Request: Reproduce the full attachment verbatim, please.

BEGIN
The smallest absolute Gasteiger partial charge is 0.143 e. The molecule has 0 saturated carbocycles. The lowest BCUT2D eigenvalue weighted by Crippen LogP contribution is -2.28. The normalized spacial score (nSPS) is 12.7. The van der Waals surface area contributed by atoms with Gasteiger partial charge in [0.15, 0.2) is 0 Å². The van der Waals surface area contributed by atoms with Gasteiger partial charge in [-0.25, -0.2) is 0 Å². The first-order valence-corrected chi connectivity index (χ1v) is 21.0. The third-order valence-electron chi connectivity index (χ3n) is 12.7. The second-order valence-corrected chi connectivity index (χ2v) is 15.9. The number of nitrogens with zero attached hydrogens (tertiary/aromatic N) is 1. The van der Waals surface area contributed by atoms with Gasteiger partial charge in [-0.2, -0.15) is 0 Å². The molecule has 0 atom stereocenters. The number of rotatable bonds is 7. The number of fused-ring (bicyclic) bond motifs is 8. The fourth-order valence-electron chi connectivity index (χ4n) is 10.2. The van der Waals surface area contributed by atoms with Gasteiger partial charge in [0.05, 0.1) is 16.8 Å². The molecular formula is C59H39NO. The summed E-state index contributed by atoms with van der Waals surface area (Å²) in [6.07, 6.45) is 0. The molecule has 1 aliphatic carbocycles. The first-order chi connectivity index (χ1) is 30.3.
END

The smallest absolute Gasteiger partial charge is 0.143 e. The molecule has 0 saturated carbocycles. The lowest BCUT2D eigenvalue weighted by Crippen LogP contribution is -2.28. The normalized spacial score (nSPS) is 12.7. The van der Waals surface area contributed by atoms with Gasteiger partial charge in [0.15, 0.2) is 0 Å². The van der Waals surface area contributed by atoms with Gasteiger partial charge in [-0.25, -0.2) is 0 Å². The first-order valence-corrected chi connectivity index (χ1v) is 21.0. The third-order valence-electron chi connectivity index (χ3n) is 12.7. The second-order valence-corrected chi connectivity index (χ2v) is 15.9. The number of nitrogens with zero attached hydrogens (tertiary/aromatic N) is 1. The van der Waals surface area contributed by atoms with Gasteiger partial charge in [-0.2, -0.15) is 0 Å². The molecule has 0 atom stereocenters. The number of rotatable bonds is 7. The number of fused-ring (bicyclic) bond motifs is 8. The fourth-order valence-electron chi connectivity index (χ4n) is 10.2. The van der Waals surface area contributed by atoms with Gasteiger partial charge in [0.05, 0.1) is 16.8 Å². The molecular formula is C59H39NO. The summed E-state index contributed by atoms with van der Waals surface area (Å²) in [6.07, 6.45) is 0. The molecule has 1 aliphatic carbocycles. The first-order chi connectivity index (χ1) is 30.3.